For most, the operative word here is Walleye. Fort Peck fishery is such an exceptional fishery that the Professional Walleye Trail has chosen it as one of its four major tournament sites two years in a row. Walleye fishermen can expect to catch their favorite beasts in the two-to-five pound category regularly with an occasional eight to ten and even twelve pounder rounding out the stringer. In 1995 a monster 16.3 pounder was pulled from the reservoir. It could be your turn next, after mine.
The Missouri River from the Fort Peck Dam east to the North Dakota border holds more excellent fishing opportunities. Near Fort Peck itself, dredge cuts and the cold water river section immediately below the dam show exceptional northern pike and rainbow trout fishing as well as walleye and sauger. Moving eastward, the mouths of in-flowing tributaries, especially the Milk and the Poplar Rivers, are consistent producers and during the spring spawning season provide truly exceptional action. One well-kept secret is the quality of the Poplar River which runs within 100 yards of the Poplar Indian Health Hospital. You must discover the secret yourself. I'm not allowed to blab.
Fishing for Dinosaurs
The Missouri River and Yellowstone River in eastern Montana and western North Dakota offer a unique opportunity to catch the huge, prehistoric fish named for its manner of locomotion. These monsters are traditionally caught by snagging with a treble hooks and weights setup from just after ice out until June. The wise eat their Wheaties, paddlefish of 60 pounds are common with quite a few specimens over 100 pounds caught every year. The flesh is a culinary delight and their eggs are compared favorably with imported caviar.
Hunting Fort Peck at its Very Best
Picture a prairie with stands of cotton wood in the coulees and river bottoms along with vast shore lines. Spectacular sunrises and sunsets encompass the finest hunting in the North American Continent. It will be difficult to decide weather to stalk trophy game or fish for abundant denizen of the deep.
The grass lands are home to significant populations of upland game birds including: sage hens, sharptail grouse, hungarian partridge and pheasants which await the wing shoot enthusiast. Geese and ducks are lured to the water fouler who prefers to hunt with flocks of birds, not hunters.
Big game hunting for elk, mule deer, white tail deer, antelope and sheep is available of general season hunting. A premier archery season around the Fort Peck reservoir affords the chance to collect a trophy bull elk for those in search of the challenge. Herds of big game are large enough to allow several tags for certain species.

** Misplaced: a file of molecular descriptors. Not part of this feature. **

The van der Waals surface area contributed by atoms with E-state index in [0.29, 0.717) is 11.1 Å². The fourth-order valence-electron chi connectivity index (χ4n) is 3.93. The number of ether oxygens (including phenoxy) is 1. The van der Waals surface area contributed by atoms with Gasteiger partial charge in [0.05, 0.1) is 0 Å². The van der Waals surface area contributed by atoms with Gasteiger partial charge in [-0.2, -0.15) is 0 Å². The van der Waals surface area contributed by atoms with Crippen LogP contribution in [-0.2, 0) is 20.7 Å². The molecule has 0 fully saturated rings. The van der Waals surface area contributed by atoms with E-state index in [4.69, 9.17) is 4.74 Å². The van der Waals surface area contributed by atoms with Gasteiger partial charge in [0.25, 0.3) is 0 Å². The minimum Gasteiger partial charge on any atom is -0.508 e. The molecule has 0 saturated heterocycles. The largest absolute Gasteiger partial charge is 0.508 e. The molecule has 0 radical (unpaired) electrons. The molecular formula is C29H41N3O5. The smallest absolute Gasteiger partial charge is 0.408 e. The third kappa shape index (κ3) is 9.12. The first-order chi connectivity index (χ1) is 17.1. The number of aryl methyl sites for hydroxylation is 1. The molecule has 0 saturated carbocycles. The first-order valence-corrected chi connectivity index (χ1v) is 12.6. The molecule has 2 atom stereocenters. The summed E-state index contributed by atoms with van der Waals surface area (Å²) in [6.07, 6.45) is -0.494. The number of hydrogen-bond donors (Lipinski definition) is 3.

The long range marksman will find prairie dog towns that are untouched. There are also many fur bearing species such as coyote, badger, bobcat, mountain lion and others.
All of this is readily available on thousands of acres of state, federal, tribal and private land open for public use. If you care to share in the natural splendor, abundant wildlife and stress free way of life, please come join us the Fort Peck Area.
Additional Recreational Sports for All Ages
The Fort Peck Reservation and the surrounding areas have endless recreational opportunities. There are seasonal recreational sports for all ages. For the youth there is Little league, Babe Ruth, and Legion baseball programs as well as softball for girls and adults.
Water sports are also available, swimming is available local swimming pools in Wolf Point and Culbertson. Other recreational sports:
Youth - Soccer, Baseball, Football, Wrestling, Volleyball, Girls softball, Swimming, Girls basketball and Boys basketball
Adults - Softball, Basketball, Golf, Racquetball, Horseback riding, Bowling, Rodeo, Camping, Tennis, Water skiing and Boating
Please check out the following websites:
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History of the Fort Peck Reservation
Welcome to the Fort Peck Indian Reservation and the home of the Assiniboine and Sioux Tribes of Montana. The history of the Fort Peck Reservation was born out of a complex series of reservation periods, warfare, and the steady migration of both Indian and white people to the area. The present day boundaries of the reservation were established by an act of Congress on May 1, 1888. The reservation is located in the extreme corner of northeast Montana and comprises an overall land base of 2,093,318 acres (approximately 3,200 square miles). Of this area, approximately 378,000 acres are tribally owned and 548,000 acres are individually allotted Indian lands. Total Indian-owned land on the reservation is 926,000 acres, less than half of the reservation land base. The Fort Peck Reservation is 110 miles long and 40 miles wide with the Missouri River serving as the southern boundary.
The history of the reservation and its people, begins in 1851 at Fort Laramie in Wyoming where the tribes of Montana and Dakota territory, which included the Assiniboine and Sioux Tribes, negotiated with the United States Government for land and peace. Out of this "Great Council" territories were assigned and the Assiniboine originally claimed land south of the Missouri River (or south of the present day reservation). Sioux territory comprised most of Dakota Territory, or what is now the states of North and South Dakota.